How can I improve my business English vocabulary?

You can improve your business English vocabulary by reading books, watching movies, and listening to podcasts. Make sure you are an active learner when developing your vocabulary comprehension, and do not rely on mere memorization. Use the words and phrases you learn in real-life business situations to understand their context better.

What is Advanced Business English?

Advanced Business English is a branch of general English that focuses on business communication. Its goal is to develop English language learners to participate holistically in their professional lives by teaching them reading, writing, listening, and speaking skills.

In advanced business English, learners are expected to use more complex structures and expressions compared to basic business English. They also learn terminologies in various industries like law, finance, marketing, and management.

How can I improve my business English, both written and spoken?

Writing and speaking is the productive function of language learning. To improve your writing, study English grammar, edit and proofread your first draft, and review it with your peers. You can also explore writing in various formats like blogs, ads, academic papers, business proposals, and emails.

To improve your speaking skills, record yourself discussing topics related to your field of interest. Try sharing what your read and listened to by summarizing its content, expressing your opinion, or appreciating its style. Lastly, speak English daily to exercise your fluency and quickly adapt to the language.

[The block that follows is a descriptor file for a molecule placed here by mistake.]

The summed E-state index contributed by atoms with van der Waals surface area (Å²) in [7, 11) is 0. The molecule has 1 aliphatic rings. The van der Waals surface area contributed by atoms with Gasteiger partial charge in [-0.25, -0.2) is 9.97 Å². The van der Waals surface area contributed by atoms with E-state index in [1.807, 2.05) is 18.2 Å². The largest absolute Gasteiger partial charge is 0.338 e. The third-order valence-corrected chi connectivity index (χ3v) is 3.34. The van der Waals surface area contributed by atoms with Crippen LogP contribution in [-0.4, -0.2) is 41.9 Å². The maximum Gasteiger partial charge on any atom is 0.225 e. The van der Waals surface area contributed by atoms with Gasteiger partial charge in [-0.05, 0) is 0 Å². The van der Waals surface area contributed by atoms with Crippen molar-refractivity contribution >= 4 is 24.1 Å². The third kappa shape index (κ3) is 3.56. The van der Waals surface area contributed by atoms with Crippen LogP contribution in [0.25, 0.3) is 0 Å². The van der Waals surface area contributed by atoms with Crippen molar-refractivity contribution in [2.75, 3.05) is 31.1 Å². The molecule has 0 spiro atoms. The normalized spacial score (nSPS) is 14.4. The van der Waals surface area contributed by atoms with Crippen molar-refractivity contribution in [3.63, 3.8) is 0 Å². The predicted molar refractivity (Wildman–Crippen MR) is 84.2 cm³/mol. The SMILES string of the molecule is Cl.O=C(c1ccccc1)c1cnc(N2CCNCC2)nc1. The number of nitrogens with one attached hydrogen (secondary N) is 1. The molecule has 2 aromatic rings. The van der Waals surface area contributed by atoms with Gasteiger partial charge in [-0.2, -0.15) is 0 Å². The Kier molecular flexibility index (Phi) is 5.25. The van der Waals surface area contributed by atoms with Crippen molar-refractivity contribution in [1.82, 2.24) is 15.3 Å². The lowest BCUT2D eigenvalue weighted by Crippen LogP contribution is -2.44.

Which is the best business English book to improve one’s business English?

The best book to improve your business English is the book that is appropriate for your level of proficiency and in line with your learning goals. You can explore the following blogs to find the books that best fit your needs:

1. 7 Business Books to Read for English Learners
2. 35 Best Books to Improve Vocabulary
3. 30 Best English Stories to Improve Your English
4. 120 Best Books and Novels to Improve English Grammar, Vocabulary, Pronunciation & Speaking
5. The 48 Best Business English Books for Professional English Learners.

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Valentina Gagliardi

Valentina Gagliardi

Valentina has always been a teacher at heart. After spending eight years teaching college-level English, she realised that her true passion was helping people learn and grow – especially when it came to learning English. She firmly believes that in order for language learning to be successful, it’s important to create a comfortable and welcoming environment where students feel safe to experiment and take risks. When she’s not writing for the Lillypad community, Valentina loves travelling, reading and going for long walks with her dog Freddy.